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September FIRST. What’s It To You?

Top o’ the evenin’, friends. (All slip and slope from here.)

Here were the many bits of sparkle and significance of an apparently random Tuesday in the life of a meaning-masher (me), trying to understand where one slightly eccentric but on the whole rather typical guy (also me) was coming from.

(NOTE: I am aware of autumnal equinoxes and Officially Falls, but summer was over and I heard the school bells ring. September First is a Time of Change.)

Once a teacher, always one, and always for me has the first of September been a wistful but galvanizing passage. The anxiety dreams were, and are still, in full swing. (Can I still do this? Even if I don’t actually do it anymore? Luckily, performance worries are easily transferrable.) It was, once again, time to get ready.

September 1 marked Cycle 39, Phase IV, Action Plan 13(b) of my eternal Get Organized! campaign. Those shelves? Downstairs. Clear that desk. These books go here and there. (Some may even be released into the wild.) Several priorities are in the shop for rearrangement. So much STUFF. And what do I do with cassette tapes of radio recordings and The Talking Heads? A coil-bound series of musty journals? My files from a teaching career that shows hopeful signs of being defunct? Major conundrums. Serious biz, no doubt, but I waded in and felt enlivened and resolute (with a hot ‘n’ sour side of rueful fatalism).

Speaking of fate and rue: 9-1 was mumblety-seven years and a few odd days past a coulda shoulda wouldabin wedding anniversary, would’ve been a quietly joyful reconnaissance of things past if the lights hadn’t gone out that dreadful year. Instead: “Yup. That happened. We started off so well, I thought.”

On the other hand, the first of September was still touched by the afterglow of another August wedding, also mine. We had a fine month, we two, with acres of gorgeous remembrance of our disbelieving beginnings, all the sweet fruits of twenty years of loving and low-pain growth, and our recommitment to a lively continuance. (She renewed my contract. Whew! One more year!) I recalled mountains, lakes, and streams; old letters, the suspension of time, shared heedlessness and giddy gratitude. August was good.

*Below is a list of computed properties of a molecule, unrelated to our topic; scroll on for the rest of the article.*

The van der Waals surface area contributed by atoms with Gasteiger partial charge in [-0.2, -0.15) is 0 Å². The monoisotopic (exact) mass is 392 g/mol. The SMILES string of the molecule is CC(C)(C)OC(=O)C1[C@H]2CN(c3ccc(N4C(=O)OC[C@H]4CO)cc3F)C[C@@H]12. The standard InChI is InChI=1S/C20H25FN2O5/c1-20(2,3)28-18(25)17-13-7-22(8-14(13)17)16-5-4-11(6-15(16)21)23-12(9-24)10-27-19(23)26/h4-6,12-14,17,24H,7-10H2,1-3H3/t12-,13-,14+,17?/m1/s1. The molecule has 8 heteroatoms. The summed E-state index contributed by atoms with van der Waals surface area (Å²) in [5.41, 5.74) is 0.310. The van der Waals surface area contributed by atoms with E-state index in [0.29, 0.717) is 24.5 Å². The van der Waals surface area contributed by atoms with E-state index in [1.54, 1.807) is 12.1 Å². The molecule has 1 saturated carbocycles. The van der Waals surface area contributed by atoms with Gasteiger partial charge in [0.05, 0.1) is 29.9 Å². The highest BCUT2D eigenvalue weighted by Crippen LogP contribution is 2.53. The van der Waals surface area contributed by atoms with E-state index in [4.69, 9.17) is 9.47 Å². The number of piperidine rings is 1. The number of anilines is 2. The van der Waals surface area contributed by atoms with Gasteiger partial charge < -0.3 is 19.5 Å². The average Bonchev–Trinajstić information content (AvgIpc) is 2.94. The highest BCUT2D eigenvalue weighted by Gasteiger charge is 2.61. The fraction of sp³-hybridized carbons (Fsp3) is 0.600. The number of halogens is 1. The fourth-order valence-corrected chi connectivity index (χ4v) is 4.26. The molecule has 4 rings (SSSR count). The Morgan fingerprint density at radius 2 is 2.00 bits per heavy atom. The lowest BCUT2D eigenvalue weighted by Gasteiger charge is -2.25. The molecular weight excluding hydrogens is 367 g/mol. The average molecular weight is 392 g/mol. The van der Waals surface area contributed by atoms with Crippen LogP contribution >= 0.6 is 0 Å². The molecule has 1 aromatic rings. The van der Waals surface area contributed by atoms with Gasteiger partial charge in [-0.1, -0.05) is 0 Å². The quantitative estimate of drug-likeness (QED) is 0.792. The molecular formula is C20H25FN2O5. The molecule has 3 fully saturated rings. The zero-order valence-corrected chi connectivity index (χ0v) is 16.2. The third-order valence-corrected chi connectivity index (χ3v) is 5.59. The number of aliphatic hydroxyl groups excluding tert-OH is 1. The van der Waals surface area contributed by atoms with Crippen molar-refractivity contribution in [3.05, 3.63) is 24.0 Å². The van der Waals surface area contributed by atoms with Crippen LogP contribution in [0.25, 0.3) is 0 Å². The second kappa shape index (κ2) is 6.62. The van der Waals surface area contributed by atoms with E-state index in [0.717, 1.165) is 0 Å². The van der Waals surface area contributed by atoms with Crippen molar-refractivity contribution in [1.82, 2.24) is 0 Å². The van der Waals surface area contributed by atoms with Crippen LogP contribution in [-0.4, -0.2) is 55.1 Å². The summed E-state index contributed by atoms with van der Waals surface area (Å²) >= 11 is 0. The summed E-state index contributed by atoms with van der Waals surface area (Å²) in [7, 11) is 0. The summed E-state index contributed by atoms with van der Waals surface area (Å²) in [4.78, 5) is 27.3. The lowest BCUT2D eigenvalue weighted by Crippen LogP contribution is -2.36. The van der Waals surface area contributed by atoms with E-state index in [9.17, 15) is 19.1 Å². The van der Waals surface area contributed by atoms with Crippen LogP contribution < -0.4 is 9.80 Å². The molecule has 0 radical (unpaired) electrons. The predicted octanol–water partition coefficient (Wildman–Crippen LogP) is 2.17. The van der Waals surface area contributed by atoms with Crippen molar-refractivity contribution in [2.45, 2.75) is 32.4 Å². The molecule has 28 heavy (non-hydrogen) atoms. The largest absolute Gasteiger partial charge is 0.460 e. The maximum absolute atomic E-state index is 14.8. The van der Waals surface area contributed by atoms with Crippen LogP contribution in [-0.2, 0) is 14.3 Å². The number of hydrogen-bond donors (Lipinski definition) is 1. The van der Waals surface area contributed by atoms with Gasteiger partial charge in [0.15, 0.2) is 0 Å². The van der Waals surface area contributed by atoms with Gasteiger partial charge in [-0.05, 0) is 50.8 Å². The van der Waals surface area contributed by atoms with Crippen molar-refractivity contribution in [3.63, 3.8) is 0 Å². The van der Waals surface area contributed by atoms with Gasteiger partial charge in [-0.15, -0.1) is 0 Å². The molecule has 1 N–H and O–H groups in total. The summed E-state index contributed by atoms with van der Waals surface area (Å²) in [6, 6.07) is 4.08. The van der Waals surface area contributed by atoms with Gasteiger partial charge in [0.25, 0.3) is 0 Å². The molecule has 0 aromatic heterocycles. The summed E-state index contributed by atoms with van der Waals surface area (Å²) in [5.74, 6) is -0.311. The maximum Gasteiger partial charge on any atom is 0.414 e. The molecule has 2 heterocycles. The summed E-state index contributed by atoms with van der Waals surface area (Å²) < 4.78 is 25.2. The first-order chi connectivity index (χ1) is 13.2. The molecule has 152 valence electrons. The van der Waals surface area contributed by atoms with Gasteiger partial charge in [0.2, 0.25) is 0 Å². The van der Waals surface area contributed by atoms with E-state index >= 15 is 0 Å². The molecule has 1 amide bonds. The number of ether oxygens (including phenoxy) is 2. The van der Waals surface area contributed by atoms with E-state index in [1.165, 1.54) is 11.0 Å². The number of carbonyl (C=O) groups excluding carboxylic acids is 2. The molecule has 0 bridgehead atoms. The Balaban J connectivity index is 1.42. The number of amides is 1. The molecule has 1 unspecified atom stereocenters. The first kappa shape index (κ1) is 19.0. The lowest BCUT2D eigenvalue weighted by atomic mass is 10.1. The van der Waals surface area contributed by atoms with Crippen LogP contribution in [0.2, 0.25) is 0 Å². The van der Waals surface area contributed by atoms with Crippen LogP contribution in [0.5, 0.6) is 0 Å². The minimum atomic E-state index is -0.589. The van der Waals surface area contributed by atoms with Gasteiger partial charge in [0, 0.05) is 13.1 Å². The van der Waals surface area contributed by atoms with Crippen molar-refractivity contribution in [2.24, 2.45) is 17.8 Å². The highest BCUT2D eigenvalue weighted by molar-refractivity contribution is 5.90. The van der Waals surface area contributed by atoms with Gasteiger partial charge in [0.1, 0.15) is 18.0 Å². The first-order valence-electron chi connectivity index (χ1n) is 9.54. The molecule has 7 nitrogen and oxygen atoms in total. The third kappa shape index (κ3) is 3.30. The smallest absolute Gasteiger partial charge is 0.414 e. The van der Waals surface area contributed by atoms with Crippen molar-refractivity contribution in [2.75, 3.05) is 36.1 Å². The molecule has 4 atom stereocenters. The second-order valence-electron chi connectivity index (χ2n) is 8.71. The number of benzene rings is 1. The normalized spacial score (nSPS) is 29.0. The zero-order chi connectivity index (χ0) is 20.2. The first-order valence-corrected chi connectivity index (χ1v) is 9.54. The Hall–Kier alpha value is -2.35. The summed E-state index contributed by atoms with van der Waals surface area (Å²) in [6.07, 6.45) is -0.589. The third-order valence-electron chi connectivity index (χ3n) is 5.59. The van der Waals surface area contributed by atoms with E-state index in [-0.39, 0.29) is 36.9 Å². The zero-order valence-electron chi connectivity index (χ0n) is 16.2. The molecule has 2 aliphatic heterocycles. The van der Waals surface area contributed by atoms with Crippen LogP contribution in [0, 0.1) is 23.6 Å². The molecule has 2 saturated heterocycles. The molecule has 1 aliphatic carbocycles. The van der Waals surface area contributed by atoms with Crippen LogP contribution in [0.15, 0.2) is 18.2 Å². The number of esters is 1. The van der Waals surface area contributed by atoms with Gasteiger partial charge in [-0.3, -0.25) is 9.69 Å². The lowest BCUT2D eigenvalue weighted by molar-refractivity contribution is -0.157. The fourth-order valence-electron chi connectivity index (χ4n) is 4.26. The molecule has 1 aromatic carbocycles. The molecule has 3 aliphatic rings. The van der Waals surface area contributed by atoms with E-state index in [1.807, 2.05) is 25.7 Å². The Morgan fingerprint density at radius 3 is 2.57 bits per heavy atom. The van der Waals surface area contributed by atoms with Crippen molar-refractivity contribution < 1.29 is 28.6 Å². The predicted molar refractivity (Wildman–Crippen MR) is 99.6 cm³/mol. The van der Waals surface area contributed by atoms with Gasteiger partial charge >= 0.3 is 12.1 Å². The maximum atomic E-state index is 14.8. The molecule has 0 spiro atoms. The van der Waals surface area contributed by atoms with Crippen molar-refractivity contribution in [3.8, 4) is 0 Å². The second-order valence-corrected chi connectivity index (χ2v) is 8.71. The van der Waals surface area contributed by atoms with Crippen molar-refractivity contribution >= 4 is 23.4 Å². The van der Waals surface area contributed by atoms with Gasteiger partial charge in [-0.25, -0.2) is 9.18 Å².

I also, yesterday, began re-reading Kurt Vonnegut’s Hocus Pocus. I read it first in a period of post-marital despair and apparently terminal loneliness, so I wasn’t shocked that my experience utterly opposed the paperback cover’s delirious blurbery: “HILARIOUS…PURE VONNEGUT…A KING-SIZED RELIEF VALVE OF COMEDY….A SCREAM….A REALLY FUNNY BOOK!” I never even grinned, not once, but mind you I’m not exactly ROLFing now, either, on my third time through with the vantage point of a ridiculously fortunate life. Hocus Pocus came out in 1990, and Vonnegut was not impressed by the people of Earth. What a planet! his narrator exclaims at one point. I still find his tone and rhythm irresistible, even when – and maybe especially when – his courage and truth-telling make me wince more than his jokiness lets me smile. When I dive in, I feel the old Yeatsian “a terrible beauty is born”, or maybe there are better descriptive paradoxes. (What I’m sure of: I feel, with an urgency and depth that I struggle to account for. Maybe it’s the rebirth of honourable sarcasm, valorous follery, and whimsical doom-saying. “A moralist with a whoopee cushion,” Jay McInerney called him once-upon-a-blurb¹. Gad, Kurt gets to me.